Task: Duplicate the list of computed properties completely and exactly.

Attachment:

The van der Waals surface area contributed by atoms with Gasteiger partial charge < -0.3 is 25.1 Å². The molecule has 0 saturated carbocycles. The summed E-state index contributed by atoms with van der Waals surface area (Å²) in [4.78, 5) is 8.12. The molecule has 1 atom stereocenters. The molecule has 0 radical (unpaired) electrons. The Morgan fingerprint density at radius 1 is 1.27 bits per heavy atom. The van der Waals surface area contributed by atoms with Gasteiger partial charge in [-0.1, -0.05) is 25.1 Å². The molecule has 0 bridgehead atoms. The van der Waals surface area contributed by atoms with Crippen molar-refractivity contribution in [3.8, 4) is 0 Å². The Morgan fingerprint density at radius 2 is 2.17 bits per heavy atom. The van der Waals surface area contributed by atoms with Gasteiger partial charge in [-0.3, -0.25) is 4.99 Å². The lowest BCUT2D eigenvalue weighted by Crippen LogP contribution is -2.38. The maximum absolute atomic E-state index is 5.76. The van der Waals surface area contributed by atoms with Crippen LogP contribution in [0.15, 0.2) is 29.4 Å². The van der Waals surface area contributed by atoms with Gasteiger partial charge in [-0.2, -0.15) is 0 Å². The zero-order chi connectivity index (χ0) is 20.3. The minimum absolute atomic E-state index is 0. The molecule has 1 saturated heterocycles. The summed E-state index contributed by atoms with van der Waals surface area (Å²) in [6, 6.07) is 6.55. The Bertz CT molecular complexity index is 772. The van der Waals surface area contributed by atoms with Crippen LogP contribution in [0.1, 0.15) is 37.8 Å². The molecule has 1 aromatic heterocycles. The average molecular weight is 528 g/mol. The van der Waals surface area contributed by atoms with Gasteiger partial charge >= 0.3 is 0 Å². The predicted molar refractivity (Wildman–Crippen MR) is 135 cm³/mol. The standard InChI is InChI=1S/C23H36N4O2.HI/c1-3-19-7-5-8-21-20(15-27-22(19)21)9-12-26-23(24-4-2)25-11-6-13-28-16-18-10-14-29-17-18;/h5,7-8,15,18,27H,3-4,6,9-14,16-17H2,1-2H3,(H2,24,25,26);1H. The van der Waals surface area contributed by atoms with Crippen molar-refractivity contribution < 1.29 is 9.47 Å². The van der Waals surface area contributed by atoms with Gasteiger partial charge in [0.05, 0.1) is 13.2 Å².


The van der Waals surface area contributed by atoms with Gasteiger partial charge < -0.3 is 25.1 Å². The molecule has 0 saturated carbocycles. The summed E-state index contributed by atoms with van der Waals surface area (Å²) in [4.78, 5) is 8.12. The molecule has 1 atom stereocenters. The molecule has 0 radical (unpaired) electrons. The Morgan fingerprint density at radius 1 is 1.27 bits per heavy atom. The van der Waals surface area contributed by atoms with Gasteiger partial charge in [-0.1, -0.05) is 25.1 Å². The molecule has 0 bridgehead atoms. The van der Waals surface area contributed by atoms with Crippen molar-refractivity contribution in [3.8, 4) is 0 Å². The Morgan fingerprint density at radius 2 is 2.17 bits per heavy atom. The van der Waals surface area contributed by atoms with Gasteiger partial charge in [-0.3, -0.25) is 4.99 Å². The lowest BCUT2D eigenvalue weighted by Crippen LogP contribution is -2.38. The maximum absolute atomic E-state index is 5.76. The van der Waals surface area contributed by atoms with Crippen LogP contribution in [0.15, 0.2) is 29.4 Å². The van der Waals surface area contributed by atoms with Gasteiger partial charge in [-0.2, -0.15) is 0 Å². The zero-order chi connectivity index (χ0) is 20.3. The minimum absolute atomic E-state index is 0. The molecule has 1 saturated heterocycles. The summed E-state index contributed by atoms with van der Waals surface area (Å²) in [6, 6.07) is 6.55. The Bertz CT molecular complexity index is 772. The van der Waals surface area contributed by atoms with Crippen LogP contribution in [0.1, 0.15) is 37.8 Å². The molecule has 1 aromatic heterocycles. The average molecular weight is 528 g/mol. The van der Waals surface area contributed by atoms with Gasteiger partial charge >= 0.3 is 0 Å². The predicted molar refractivity (Wildman–Crippen MR) is 135 cm³/mol. The standard InChI is InChI=1S/C23H36N4O2.HI/c1-3-19-7-5-8-21-20(15-27-22(19)21)9-12-26-23(24-4-2)25-11-6-13-28-16-18-10-14-29-17-18;/h5,7-8,15,18,27H,3-4,6,9-14,16-17H2,1-2H3,(H2,24,25,26);1H. The van der Waals surface area contributed by atoms with Crippen molar-refractivity contribution < 1.29 is 9.47 Å². The van der Waals surface area contributed by atoms with Gasteiger partial charge in [0.05, 0.1) is 13.2 Å².